These brioche buns not only make great burger buns but are also one of the most delicious things I’ve ever had for breakfast. When making burger buns, I always double the recipe to have enough buns left for breakfast next morning. They taste best when lightly toasted. If they are too thick to fit into your toaster, just cut them twice or use the oven broiler. Spread with unsalted butter and orange marmalade or apricot jam and enjoy! —Ursula | Lil Vienna
1 1/2 tablespoons (100 ml) lightly warmed milk
(3.5 g) active dry yeast
5 1/2 tablespoons
(80 g) unsalted butter in pieces, softened
large eggs, lightly whisked (keep 1 tablespoon for the egg wash)
(about 2 1/3 cups) white bread flour (also works with all purpose)
milk for the egg wash
All ingredients at room temperature. For the dough, I recommend measuring the flour by weight in grams since it is more accurate than measuring by volume.
In This Recipe
Put active dry yeast in a bowl with the lightly warmed milk to activate (about 10 minutes).
With a hand mixer, beat together softened (not melted) butter and sugar for 5 minutes in a large mixing bowl.
Gradually add the whisked eggs – set about 1 tablespoon of whisked eggs aside for the egg-wash you will need later. If the eggs are not at room temperature, they will separate from the butter – but don’t worry, as soon as the flour goes in, everything will come together again.
Gradually add the flour and salt and mix with your mixer on low speed until you get a crumbly mixture.
Add the yeast-milk-mixture and stir with a spoon until the ingredients come together. [OR: Instead of the milk, you can make a tangzhong, which you add now together with 1 tablespoon warm milk including dissolved yeast, see note.]
Knead the dough with your hands either directly in the mixing bowl (less messy) or on a lightly floured surface for 5 minutes until smooth. For the first minutes, the dough will be very sticky, but it gets better after a while. Please don’t add any additional flour as the buns will get tougher (also see note for tangzhong). After the first rise, the dough is a lot easier to handle.
Put the dough in a big clean bowl, and let it rise covered with a lid or cling wrap at room temperature until doubled in volume, about 2 hours. Do not let the dough rise at a too warm temperature as it will be a lot tackier when the butter melts.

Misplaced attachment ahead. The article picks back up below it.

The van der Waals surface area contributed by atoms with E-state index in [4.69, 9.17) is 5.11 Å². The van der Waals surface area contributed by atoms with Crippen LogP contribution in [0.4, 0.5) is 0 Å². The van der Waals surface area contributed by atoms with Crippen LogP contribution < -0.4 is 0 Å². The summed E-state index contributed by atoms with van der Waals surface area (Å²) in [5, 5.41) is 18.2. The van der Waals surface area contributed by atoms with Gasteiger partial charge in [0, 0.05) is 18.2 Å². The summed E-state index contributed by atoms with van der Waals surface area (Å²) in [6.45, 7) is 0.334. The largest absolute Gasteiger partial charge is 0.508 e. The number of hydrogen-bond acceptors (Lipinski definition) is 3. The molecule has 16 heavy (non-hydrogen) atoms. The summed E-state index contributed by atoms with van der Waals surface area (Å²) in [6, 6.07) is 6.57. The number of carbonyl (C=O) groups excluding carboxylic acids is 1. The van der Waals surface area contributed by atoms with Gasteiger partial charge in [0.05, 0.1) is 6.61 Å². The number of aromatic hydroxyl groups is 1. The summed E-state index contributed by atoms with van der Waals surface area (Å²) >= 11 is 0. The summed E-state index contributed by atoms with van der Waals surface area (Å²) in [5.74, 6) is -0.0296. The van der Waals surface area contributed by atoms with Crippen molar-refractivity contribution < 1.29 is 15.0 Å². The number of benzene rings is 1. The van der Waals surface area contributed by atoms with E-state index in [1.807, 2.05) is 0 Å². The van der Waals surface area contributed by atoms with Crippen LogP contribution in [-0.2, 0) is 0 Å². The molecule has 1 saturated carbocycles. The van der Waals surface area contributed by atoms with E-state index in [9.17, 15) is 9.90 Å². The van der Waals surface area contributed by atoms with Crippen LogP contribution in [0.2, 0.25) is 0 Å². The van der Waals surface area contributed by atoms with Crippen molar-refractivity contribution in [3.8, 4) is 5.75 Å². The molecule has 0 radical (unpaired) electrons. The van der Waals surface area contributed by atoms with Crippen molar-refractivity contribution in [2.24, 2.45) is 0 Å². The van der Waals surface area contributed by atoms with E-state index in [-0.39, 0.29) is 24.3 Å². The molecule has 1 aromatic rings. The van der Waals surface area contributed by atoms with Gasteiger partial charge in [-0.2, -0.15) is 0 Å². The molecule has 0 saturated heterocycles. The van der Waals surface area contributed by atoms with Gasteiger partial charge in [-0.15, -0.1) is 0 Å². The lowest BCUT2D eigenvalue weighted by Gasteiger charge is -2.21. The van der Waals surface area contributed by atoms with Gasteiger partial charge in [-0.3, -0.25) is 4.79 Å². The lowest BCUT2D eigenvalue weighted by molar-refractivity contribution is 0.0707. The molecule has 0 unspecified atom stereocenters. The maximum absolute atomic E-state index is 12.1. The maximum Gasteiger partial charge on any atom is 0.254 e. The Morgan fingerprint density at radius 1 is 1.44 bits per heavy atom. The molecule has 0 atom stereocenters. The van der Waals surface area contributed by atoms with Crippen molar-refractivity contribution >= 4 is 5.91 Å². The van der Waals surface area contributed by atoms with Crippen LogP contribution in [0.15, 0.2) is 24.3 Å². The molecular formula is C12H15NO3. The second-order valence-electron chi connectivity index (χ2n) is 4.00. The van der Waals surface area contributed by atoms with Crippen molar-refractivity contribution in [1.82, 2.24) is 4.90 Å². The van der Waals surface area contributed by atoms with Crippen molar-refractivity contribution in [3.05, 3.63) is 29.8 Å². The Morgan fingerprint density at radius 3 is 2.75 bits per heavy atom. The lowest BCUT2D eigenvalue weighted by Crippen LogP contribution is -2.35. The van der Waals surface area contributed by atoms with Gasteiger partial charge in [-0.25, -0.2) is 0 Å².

Gently deflate the dough. Turn the dough out onto a lightly floured work surface and knead it softly for a few seconds. Divide it into 6 equal pieces.
Shape each piece of dough into a smooth, tight round ball and place them onto a baking sheet lined with parchment paper, 2 inch apart. Let the buns rise uncovered for 1 hour until puffy.
Make an egg wash, mixing 1 tablespoon whisked egg you’ve set aside earlier and 1 teaspoon milk. Brush the buns carefully with egg wash (don’t poke them) and sprinkle with sesame seeds.
Put them in the center rack of the preheated oven (I use rack 2 from 4 from top) and bake them for 20-25 minutes at 375 °F or until golden brown. Transfer the buns immediately to a cooling rack.
NOTE: For an even easier to handle dough you can make tangzhong which you would add instead of the milk. This is a type of roux-like paste where the flour and the milk are heated together to bind the liquid in a better way, resulting in a softer, moister and fluffier bun.
For making a tangzhong: Whisk together the milk (set 1 tablespoon of warm milk aside for dissolving the yeast) and 2 tablespoons (16 g) of the 300 g flour until lump-free. Heat the mixture in a saucepan over low heat, whisking constantly. The milk should be hot (about 150 °F), but not simmer. After a few minutes, the milk should thicken to a gel-like consistency. Transfer it to a small bowl and let it cool covered to room temperature.